Which alcohol should I use for making perfume?

Which alcohol should I use for making perfume?

In chemistry, the term Alcohol refers to the -OH functional group. That means whenever you have an oxygen with a single bond to both a hydrogen atom and something else, it's classed as an 'alcohol'.

It follows from this that you could make an infinite number of alcohols. Cedrol is one example which is naturally found in Cedarwood Essential Oil (A raw material used in perfumery):

Obviously, however, when you take a drink of vodka, you aren't ingesting a glass full of cedarwood oil. The alcohol found in alcoholic drinks also has a special name in chemistry; Ethanol.

Ethanol is the specific alcohol you get when you add an ethyl group (an arrangement of 2 carbon and 5 hydrogen atoms) to the alcohol -OH. Ethanol is found all over the place; from alcoholic drinks to biofuel to (you guessed it) perfume. In fact ethanol is so common, the term "Alcohol" is used in everyday life to refer to it.

So alcohol (ethanol) is used in perfumes?

Yes, precisely. Alcoholic perfumes (i.e. the usual spray on ones, not oil based ones) are made by diluting a fragrance concentrate (made up of things like aromachemicals and essential oils) with ethanol. The ethanol acts as a solvent which help create a sprayable consistency and helps the perfume disperse well on the skin and evaporate.

So, it follows then that when you're making an alcoholic perfume, you need to add some alcohol (ethanol) to your final product. Choosing which "Alcohol" to purchase for this often causes confusion amongst beginner perfumers. The purpose of this article is to clear up any confusion you may have.

If you've researched online which alcohol to add to your perfume, you may have come across some of the following terms:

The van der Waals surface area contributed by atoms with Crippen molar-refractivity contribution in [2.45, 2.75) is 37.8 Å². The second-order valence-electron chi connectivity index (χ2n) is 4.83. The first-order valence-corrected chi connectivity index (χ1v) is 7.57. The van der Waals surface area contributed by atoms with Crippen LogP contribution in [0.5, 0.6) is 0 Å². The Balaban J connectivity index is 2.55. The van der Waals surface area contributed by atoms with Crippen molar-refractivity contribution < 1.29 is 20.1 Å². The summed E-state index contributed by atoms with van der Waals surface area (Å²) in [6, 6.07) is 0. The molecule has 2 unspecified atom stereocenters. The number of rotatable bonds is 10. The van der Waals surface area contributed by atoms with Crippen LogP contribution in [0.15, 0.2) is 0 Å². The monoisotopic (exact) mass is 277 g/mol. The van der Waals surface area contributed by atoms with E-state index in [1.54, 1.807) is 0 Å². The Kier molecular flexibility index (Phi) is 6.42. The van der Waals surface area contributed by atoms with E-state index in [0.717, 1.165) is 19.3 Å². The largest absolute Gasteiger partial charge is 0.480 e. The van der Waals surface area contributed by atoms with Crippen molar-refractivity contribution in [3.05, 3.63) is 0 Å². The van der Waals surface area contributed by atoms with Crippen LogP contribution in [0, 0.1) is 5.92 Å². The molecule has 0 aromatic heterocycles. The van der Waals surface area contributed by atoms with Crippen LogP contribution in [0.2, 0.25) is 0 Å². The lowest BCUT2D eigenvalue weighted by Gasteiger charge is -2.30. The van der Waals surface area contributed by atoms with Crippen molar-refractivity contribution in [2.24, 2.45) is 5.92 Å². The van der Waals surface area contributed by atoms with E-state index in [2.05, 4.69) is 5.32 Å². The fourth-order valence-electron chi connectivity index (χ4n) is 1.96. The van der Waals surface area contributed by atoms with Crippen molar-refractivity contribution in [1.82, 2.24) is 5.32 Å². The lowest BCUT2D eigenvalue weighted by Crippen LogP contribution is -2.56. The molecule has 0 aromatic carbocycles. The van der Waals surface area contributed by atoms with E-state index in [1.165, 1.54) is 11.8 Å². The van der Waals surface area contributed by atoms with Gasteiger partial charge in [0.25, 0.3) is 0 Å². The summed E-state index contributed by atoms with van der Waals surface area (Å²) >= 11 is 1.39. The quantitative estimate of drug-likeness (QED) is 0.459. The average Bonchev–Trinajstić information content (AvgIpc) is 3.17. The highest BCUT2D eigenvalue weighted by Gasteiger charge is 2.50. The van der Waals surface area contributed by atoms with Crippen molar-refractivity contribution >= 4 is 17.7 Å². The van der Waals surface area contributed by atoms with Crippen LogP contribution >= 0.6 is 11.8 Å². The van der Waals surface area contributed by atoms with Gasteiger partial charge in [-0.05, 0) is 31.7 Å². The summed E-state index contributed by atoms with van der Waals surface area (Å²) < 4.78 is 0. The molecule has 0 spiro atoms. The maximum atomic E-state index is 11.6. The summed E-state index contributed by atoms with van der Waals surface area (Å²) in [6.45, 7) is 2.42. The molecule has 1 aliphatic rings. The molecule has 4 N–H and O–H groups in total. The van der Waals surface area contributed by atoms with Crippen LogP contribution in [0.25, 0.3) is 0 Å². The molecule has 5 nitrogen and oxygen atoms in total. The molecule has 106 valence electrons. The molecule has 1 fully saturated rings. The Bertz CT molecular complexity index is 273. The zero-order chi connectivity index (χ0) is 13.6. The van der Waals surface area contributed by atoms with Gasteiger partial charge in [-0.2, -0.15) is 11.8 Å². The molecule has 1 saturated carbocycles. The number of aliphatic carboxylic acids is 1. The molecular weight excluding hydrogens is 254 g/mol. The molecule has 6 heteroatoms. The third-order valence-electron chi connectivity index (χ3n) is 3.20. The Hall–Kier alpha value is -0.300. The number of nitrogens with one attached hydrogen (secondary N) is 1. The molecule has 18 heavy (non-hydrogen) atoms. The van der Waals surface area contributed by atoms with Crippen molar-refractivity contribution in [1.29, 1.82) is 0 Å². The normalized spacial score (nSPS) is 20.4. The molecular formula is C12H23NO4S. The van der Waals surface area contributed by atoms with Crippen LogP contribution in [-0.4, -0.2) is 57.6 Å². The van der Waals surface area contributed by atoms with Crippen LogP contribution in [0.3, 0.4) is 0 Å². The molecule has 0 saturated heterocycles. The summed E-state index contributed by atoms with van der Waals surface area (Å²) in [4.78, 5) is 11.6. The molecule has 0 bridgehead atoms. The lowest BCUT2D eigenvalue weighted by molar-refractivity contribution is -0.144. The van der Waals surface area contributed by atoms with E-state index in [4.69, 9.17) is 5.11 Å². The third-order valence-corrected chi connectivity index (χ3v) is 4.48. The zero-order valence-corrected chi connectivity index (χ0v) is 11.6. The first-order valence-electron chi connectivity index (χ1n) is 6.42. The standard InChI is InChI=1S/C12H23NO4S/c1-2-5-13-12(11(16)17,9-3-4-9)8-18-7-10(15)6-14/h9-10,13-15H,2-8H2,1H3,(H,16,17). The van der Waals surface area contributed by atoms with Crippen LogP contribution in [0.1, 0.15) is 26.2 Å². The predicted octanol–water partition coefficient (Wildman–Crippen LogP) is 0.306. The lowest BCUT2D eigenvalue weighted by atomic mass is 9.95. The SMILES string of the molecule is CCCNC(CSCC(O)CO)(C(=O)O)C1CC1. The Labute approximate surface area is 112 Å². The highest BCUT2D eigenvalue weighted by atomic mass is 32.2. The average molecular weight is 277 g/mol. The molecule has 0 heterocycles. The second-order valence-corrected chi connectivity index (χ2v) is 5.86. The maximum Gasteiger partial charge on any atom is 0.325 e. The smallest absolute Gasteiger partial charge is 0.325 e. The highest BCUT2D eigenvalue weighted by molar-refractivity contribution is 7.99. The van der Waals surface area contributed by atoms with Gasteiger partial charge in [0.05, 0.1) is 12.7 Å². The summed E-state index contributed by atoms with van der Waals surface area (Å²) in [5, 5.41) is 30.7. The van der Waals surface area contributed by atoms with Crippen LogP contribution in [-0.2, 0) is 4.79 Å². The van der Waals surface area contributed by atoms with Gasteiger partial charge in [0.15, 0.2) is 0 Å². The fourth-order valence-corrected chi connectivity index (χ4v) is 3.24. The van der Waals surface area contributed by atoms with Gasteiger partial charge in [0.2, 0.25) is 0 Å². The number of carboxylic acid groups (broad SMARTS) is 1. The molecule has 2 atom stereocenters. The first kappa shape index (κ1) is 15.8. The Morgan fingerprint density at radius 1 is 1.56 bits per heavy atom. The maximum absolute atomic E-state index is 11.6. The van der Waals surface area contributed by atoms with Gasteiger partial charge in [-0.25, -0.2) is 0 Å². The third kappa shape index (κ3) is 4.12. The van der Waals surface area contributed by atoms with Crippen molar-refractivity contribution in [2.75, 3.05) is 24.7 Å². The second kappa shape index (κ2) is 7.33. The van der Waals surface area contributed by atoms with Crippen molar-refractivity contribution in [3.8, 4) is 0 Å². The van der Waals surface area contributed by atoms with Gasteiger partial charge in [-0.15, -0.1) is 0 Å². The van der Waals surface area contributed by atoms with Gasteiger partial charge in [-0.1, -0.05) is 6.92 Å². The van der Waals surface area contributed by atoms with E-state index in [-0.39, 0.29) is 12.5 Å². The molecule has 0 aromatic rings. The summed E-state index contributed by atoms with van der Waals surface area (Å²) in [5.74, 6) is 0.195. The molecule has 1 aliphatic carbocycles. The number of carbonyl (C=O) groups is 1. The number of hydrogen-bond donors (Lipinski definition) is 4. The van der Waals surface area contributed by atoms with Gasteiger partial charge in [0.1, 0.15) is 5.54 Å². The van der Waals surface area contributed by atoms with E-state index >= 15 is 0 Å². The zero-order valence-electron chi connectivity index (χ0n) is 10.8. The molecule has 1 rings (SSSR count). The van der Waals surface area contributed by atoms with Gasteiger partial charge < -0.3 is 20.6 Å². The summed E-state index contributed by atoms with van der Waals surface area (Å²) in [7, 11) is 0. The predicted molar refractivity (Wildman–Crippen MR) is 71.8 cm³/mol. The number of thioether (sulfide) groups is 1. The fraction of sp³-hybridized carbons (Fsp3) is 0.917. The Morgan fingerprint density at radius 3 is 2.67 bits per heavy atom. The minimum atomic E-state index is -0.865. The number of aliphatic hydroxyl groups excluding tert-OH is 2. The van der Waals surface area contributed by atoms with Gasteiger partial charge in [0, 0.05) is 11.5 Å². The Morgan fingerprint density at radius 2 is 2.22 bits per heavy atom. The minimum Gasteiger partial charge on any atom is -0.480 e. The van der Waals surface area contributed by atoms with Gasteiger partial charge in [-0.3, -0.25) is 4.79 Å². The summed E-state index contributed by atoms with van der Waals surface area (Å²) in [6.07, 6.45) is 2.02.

• Denatured alcohol
  • Trade specific denatured alcohol (TSDA SD-40b)
  • Perfumer's alcohol & Formulator's alcohol
  • Rubbing alcohol & Isopropyl alcohol
  • Grain alcohol & Organic grain alcohol
  • Everclear
  • Vodka
  • Witch Hazel
  • Methanol
  • Adding water to your perfume

We will now go through all of these terms and unpick exactly what they mean and if you should be using them in your perfume.

Denatured alcohol

Alcohol is considered "denatured" when it's made unfit for human consumption with the addition of poison, bad tasting chemicals or similar. You should never use something labelled solely as 'denatured alcohol' because there are many denaturants and you risk it containing poison and making your perfume toxic. The exception is cosmetic grade TSDA which is made specifically for use in cosmetic products.

Trade specific denatured alcohol (TSDA)

Not all denaturants are harmful. In fact, most perfume is made using a very specific type of denatured alcohol; cosmetic grade Trade Specific Denatured Alcohol (TSDA for short). The most widely used and recommended variant is SD-40b (a specific grade denatured with tert-butyl alcohol). Look for SD-40b TSDA to use as your perfumer's alcohol where possible.

Perfumer's alcohol & Formulator's alcohol

Perfumer's alcohol is the loose term for a blend of alcohol and some additives used as a base for perfumes. It's can be used as a placeholder term for TSDA or in reference to a blend intended to be used in place of TSDA. Some brands sell proprietary Perfumer's Alcohol blends in countries where you need a license to obtain TSDA such as the UK. This is an excellent alcohol to use for beginners when TSDA cannot be obtained.